As fast and furious as trailers for a Hollywood disaster movie, network news coverage of the massive fires ripping through Canada’s tar sands hub has missed opportunities to provide real information about the heavily polluting tar sands industry and global warming’s role in adding fuel to the flames.
As of May 10, the fires have burned nearly 800 square miles in the province of Alberta and hit about 2,400 homes, businesses and other structures. In all, nearly 90,000 people in the Fort McMurray area have been forced to flee their homes. (If you’d like to contribute to help the fire’s victims, the Canadian government is matching all donations to the Red Cross Alberta Fires fund.)
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From May 2 to May 9, CBS News mentioned Canada’s wildfires 11 times, ABC News ten times and NBC News four times. None of the stories mentioned global warming’s role in contributing to the hot, dry conditions that make forests ripe for wildfires.
Fires Hit Heart of Canada’s Tar Sands Industry
Fort McMurray, a city of some 60,000 people, was a frontier outpost until tar sands production began in earnest in the 1960s, with a spike in oil prices in the mid-2000s fueling a secondary boom that nearly doubled the city’s population in the decade since. Just one network, CBS, mentioned why Fort McMurray had suddenly sprung up in the middle of an old-growth forest. Even that mention was itself telling: CBS used the Canadian oil industry’s preferred term, “oil sands,” instead of the more accurate “tar sands” to describe the sandy, sticky clumps that are turned into fuel through an expensive, polluting and energy-intensive process.
Tar sands oil is one of the dirtiest, costliest and most destructive fuels in the world. Unlike conventional crude oil, unrefined tar sands oil is hard to extract, and in order to mine this resource, oil companies are digging up tens of thousands of acres of pristine forest in Alberta and leaving behind a toxic wasteland. Because of this arduous process, tar sands oil’s life-cycle climate pollution is significantly higher than fuels made from conventional oil.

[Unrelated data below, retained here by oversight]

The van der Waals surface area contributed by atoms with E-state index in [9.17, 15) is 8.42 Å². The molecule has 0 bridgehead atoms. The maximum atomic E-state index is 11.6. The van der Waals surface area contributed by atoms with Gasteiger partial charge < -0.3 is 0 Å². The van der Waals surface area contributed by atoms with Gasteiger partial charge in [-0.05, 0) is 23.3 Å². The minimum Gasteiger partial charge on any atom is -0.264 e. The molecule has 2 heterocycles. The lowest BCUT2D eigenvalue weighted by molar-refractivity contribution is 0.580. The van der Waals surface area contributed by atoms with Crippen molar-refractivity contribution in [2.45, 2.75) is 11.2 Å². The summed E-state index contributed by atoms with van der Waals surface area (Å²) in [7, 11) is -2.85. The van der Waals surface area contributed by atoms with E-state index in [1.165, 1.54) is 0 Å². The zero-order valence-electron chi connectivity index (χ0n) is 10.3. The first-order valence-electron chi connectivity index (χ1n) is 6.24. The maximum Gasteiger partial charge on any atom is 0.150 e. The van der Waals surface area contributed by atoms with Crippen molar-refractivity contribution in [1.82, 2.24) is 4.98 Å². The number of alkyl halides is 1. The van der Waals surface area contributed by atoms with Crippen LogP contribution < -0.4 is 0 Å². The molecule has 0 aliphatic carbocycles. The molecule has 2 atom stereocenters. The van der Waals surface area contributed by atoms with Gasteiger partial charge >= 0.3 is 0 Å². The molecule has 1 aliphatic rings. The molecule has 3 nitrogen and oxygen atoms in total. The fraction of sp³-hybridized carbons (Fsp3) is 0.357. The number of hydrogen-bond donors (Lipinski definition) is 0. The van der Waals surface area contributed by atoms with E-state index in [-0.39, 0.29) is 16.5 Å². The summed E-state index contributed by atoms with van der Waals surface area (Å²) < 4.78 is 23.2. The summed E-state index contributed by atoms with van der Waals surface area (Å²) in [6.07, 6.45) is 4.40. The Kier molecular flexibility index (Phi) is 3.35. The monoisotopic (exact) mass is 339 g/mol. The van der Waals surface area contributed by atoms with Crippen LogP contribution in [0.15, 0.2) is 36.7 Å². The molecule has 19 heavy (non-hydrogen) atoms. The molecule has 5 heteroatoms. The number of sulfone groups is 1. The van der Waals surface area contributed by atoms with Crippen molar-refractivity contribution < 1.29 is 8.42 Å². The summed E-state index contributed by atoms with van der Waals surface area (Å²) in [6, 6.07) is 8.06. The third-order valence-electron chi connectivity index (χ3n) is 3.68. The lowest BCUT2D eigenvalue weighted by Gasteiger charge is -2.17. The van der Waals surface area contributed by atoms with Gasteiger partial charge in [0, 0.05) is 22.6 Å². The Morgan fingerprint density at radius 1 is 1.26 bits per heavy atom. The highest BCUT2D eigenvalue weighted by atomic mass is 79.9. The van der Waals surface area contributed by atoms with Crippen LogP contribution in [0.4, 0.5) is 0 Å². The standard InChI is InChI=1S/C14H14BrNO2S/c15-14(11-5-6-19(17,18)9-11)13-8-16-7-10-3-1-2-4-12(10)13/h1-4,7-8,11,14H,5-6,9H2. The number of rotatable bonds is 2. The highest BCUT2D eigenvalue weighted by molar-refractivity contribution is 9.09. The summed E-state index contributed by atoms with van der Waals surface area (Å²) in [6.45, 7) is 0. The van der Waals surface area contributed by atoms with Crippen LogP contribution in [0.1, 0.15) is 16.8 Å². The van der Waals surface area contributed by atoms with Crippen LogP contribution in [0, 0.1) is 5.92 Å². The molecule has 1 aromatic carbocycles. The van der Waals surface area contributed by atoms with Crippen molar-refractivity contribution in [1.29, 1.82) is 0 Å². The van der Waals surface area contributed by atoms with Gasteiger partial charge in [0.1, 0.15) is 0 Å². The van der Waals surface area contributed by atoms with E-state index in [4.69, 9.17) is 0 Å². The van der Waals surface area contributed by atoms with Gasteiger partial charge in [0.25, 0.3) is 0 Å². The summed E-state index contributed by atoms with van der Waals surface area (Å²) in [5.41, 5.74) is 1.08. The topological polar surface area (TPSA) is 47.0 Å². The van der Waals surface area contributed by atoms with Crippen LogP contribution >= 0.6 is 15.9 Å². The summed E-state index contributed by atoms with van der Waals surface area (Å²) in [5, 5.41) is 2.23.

Climate Change Fueling More and Stronger Wildfires
There’s a long scientific track record connecting global warming with increasing and more intense wildfires. Warming temperatures are leading to longer fire seasons, drier conditions and more lightning to spark fires, according to the National Wildlife Federation.
Asking if any one fire is caused by climate change is the wrong question, like asking for proof any one smoker’s cancer was definitively caused by cigarettes. The correlation comes when we look at trends, which are clear.
“This is an example of what we expect — and consistent with what we expect for climate change,” University of Alberta Wildland Fire Professor Mike Flannigan told CNN.com’s John Sutter (5/7/16). “This fire is unprecedented [locally].”
Here in the United States, the overall area burned across 11 Western states is projected to double by late this century if the average summertime temperature increases 2.9 degrees Fahrenheit, with Montana, Wyoming, New Mexico and Utah hit particularly hard.